When I started dating a boy named Jason in eleventh grade, I ended up getting him back into Nirvana too. He was the one who bought me the acoustic guitar on which I learned those few Nirvana songs. Jason and I loved to wander around flea markets and conventions and stores where we could find rare items for our personal collections --- for him, it was horror films; for me, it was Nirvana bootlegs. So in Generation Records and Stormville and a bunch of other places, I pieced together all 6 Outcesticide CDs, plus recorded live shows, interviews, singles, b-sides, imports, and I also re-bought their albums on CD. I got the import In Utero CD with "Gallons of Rubbing Alcohol Flow Through the Strip" listed on the back. I bought No Alternative (so now you know!), on which a secret Nirvana track exists, and the DGC Rarities compilation album on which "Pay to Play" (an early version of "Stay Away") exists. I knew all of the tracks that had multiple names, and I knew all of the names Nirvana had once used, and well, I knew a lot! By the time the Nirvana box-set, With the Lights Out, was released, I already owned many of those songs.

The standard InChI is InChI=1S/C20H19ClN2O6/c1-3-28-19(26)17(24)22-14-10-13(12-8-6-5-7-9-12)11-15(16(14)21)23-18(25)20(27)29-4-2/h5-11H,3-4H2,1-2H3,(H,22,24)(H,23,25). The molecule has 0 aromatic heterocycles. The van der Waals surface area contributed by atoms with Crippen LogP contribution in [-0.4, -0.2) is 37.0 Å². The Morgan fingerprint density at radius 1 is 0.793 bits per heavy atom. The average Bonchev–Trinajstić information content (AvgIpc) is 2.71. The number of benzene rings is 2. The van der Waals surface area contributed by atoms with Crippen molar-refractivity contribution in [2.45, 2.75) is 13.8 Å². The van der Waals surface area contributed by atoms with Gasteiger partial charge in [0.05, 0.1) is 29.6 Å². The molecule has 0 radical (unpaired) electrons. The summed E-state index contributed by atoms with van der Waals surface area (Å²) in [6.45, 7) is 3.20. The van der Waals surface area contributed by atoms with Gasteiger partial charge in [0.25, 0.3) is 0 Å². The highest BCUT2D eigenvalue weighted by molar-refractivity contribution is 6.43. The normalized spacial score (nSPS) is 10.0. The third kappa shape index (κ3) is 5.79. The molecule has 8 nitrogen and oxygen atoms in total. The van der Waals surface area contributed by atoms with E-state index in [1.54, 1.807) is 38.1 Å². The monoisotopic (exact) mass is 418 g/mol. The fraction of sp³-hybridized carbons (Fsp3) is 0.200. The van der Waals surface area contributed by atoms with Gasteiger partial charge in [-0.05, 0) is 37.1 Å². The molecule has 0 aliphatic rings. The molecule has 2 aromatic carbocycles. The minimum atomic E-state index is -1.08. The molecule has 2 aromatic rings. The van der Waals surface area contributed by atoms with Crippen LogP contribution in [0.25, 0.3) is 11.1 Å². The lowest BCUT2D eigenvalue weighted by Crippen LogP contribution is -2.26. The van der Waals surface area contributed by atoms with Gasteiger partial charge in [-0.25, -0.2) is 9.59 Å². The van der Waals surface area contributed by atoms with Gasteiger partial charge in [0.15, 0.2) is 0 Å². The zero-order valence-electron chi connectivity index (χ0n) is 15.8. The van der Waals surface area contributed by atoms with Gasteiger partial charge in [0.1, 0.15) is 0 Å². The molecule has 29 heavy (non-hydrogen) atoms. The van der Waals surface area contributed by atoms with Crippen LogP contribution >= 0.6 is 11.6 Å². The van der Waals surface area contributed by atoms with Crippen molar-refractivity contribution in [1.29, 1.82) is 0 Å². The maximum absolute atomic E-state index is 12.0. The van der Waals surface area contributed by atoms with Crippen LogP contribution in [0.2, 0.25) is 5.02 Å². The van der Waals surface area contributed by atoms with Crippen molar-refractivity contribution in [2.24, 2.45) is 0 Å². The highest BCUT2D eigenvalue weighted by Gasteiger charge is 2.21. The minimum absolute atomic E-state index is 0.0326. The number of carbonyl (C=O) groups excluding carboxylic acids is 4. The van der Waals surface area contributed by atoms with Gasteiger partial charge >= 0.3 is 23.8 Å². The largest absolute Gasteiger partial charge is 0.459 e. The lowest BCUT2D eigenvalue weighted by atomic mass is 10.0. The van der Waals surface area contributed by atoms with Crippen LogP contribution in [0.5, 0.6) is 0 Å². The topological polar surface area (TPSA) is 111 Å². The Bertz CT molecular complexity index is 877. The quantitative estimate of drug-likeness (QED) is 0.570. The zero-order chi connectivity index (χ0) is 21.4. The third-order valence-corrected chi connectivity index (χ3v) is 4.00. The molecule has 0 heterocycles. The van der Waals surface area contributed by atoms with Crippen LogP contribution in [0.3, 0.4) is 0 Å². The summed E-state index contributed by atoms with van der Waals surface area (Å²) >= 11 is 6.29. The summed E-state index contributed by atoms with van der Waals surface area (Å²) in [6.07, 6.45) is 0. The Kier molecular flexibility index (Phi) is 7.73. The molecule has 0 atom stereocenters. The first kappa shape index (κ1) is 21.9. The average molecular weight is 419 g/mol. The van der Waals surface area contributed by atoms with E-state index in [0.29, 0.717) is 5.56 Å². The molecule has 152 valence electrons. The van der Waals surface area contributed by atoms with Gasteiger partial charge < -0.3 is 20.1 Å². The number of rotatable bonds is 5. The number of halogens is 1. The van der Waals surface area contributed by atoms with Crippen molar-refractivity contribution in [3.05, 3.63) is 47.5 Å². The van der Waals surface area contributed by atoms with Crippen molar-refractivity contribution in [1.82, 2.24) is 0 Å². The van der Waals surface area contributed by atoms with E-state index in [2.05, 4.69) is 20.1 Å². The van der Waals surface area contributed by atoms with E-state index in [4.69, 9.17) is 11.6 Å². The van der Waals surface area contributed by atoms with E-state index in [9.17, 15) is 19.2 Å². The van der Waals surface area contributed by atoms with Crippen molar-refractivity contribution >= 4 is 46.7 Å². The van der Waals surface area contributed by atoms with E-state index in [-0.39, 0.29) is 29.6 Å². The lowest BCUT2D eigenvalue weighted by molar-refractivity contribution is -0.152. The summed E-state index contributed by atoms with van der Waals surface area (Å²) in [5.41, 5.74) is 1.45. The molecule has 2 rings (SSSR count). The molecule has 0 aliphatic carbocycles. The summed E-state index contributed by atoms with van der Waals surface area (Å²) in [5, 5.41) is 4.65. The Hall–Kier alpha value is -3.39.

19-yr-old Amy at the muddy banks of the Wishkah.